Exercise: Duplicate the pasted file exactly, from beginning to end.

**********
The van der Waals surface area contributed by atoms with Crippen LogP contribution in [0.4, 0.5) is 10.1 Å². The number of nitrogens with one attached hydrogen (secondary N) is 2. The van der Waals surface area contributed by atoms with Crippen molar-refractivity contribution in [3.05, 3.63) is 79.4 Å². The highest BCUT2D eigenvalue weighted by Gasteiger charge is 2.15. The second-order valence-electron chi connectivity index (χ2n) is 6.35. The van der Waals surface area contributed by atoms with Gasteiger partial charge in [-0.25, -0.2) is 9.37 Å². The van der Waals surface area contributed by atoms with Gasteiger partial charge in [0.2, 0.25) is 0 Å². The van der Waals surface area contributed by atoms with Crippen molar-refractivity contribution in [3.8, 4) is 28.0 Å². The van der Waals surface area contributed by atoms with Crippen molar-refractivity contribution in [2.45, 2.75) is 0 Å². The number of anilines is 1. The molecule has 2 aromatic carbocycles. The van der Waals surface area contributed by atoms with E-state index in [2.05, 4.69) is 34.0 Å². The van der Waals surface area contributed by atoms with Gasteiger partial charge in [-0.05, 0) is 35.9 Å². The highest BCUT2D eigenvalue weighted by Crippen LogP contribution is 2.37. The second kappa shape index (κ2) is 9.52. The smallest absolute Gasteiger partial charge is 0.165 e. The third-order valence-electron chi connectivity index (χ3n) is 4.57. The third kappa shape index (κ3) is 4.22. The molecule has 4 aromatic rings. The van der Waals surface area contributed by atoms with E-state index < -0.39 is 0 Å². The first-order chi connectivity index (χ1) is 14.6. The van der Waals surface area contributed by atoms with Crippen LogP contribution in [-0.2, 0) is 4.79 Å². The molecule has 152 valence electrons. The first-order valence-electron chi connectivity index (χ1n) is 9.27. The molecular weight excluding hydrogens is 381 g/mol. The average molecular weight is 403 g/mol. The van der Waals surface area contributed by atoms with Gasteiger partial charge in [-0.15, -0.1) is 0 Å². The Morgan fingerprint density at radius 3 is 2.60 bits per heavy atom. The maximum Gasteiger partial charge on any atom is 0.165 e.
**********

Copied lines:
The van der Waals surface area contributed by atoms with Crippen LogP contribution in [0.4, 0.5) is 10.1 Å². The number of nitrogens with one attached hydrogen (secondary N) is 2. The van der Waals surface area contributed by atoms with Crippen molar-refractivity contribution in [3.05, 3.63) is 79.4 Å². The highest BCUT2D eigenvalue weighted by Gasteiger charge is 2.15. The second-order valence-electron chi connectivity index (χ2n) is 6.35. The van der Waals surface area contributed by atoms with Gasteiger partial charge in [-0.25, -0.2) is 9.37 Å². The van der Waals surface area contributed by atoms with Gasteiger partial charge in [0.2, 0.25) is 0 Å². The van der Waals surface area contributed by atoms with Crippen molar-refractivity contribution in [3.8, 4) is 28.0 Å². The van der Waals surface area contributed by atoms with Crippen molar-refractivity contribution in [2.45, 2.75) is 0 Å². The number of anilines is 1. The molecule has 2 aromatic carbocycles. The van der Waals surface area contributed by atoms with E-state index in [2.05, 4.69) is 34.0 Å². The van der Waals surface area contributed by atoms with Gasteiger partial charge in [-0.05, 0) is 35.9 Å². The highest BCUT2D eigenvalue weighted by Crippen LogP contribution is 2.37. The second kappa shape index (κ2) is 9.52. The smallest absolute Gasteiger partial charge is 0.165 e. The third-order valence-electron chi connectivity index (χ3n) is 4.57. The third kappa shape index (κ3) is 4.22. The molecule has 4 aromatic rings. The van der Waals surface area contributed by atoms with E-state index < -0.39 is 0 Å². The first-order chi connectivity index (χ1) is 14.6. The van der Waals surface area contributed by atoms with Crippen LogP contribution in [-0.2, 0) is 4.79 Å². The molecule has 152 valence electrons. The first-order valence-electron chi connectivity index (χ1n) is 9.27. The molecular weight excluding hydrogens is 381 g/mol. The average molecular weight is 403 g/mol. The van der Waals surface area contributed by atoms with Gasteiger partial charge in [-0.15, -0.1) is 0 Å². The Morgan fingerprint density at radius 3 is 2.60 bits per heavy atom. The maximum Gasteiger partial charge on any atom is 0.165 e.